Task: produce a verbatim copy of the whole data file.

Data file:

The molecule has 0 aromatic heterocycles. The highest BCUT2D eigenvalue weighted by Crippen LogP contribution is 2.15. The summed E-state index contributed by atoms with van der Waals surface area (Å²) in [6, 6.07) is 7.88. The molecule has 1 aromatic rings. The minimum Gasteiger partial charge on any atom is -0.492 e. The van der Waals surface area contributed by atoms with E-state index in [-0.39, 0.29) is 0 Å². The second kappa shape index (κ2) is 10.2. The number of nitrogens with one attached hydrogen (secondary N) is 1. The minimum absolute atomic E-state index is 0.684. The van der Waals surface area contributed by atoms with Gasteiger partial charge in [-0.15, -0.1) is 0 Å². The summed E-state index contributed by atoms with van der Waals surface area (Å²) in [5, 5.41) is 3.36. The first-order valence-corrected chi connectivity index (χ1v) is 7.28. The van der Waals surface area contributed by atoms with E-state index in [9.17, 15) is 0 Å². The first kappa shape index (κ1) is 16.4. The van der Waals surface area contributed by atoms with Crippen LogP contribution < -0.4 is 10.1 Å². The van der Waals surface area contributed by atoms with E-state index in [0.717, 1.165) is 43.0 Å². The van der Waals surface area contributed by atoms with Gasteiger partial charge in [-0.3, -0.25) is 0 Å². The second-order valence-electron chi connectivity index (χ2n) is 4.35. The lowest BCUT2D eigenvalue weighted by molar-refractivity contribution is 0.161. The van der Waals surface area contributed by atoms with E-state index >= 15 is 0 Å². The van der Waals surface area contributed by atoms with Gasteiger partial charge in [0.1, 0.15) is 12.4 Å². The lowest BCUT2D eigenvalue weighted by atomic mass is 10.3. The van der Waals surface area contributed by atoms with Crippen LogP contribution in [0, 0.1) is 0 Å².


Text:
The molecule has 0 aromatic heterocycles. The highest BCUT2D eigenvalue weighted by Crippen LogP contribution is 2.15. The summed E-state index contributed by atoms with van der Waals surface area (Å²) in [6, 6.07) is 7.88. The molecule has 1 aromatic rings. The minimum Gasteiger partial charge on any atom is -0.492 e. The van der Waals surface area contributed by atoms with E-state index in [-0.39, 0.29) is 0 Å². The second kappa shape index (κ2) is 10.2. The number of nitrogens with one attached hydrogen (secondary N) is 1. The minimum absolute atomic E-state index is 0.684. The van der Waals surface area contributed by atoms with Gasteiger partial charge in [-0.15, -0.1) is 0 Å². The summed E-state index contributed by atoms with van der Waals surface area (Å²) in [5, 5.41) is 3.36. The first-order valence-corrected chi connectivity index (χ1v) is 7.28. The van der Waals surface area contributed by atoms with E-state index in [9.17, 15) is 0 Å². The first kappa shape index (κ1) is 16.4. The van der Waals surface area contributed by atoms with Crippen LogP contribution < -0.4 is 10.1 Å². The van der Waals surface area contributed by atoms with E-state index in [0.717, 1.165) is 43.0 Å². The van der Waals surface area contributed by atoms with Gasteiger partial charge in [-0.3, -0.25) is 0 Å². The second-order valence-electron chi connectivity index (χ2n) is 4.35. The lowest BCUT2D eigenvalue weighted by molar-refractivity contribution is 0.161. The van der Waals surface area contributed by atoms with E-state index >= 15 is 0 Å². The van der Waals surface area contributed by atoms with Gasteiger partial charge in [0.1, 0.15) is 12.4 Å². The lowest BCUT2D eigenvalue weighted by atomic mass is 10.3. The van der Waals surface area contributed by atoms with Crippen LogP contribution in [0, 0.1) is 0 Å².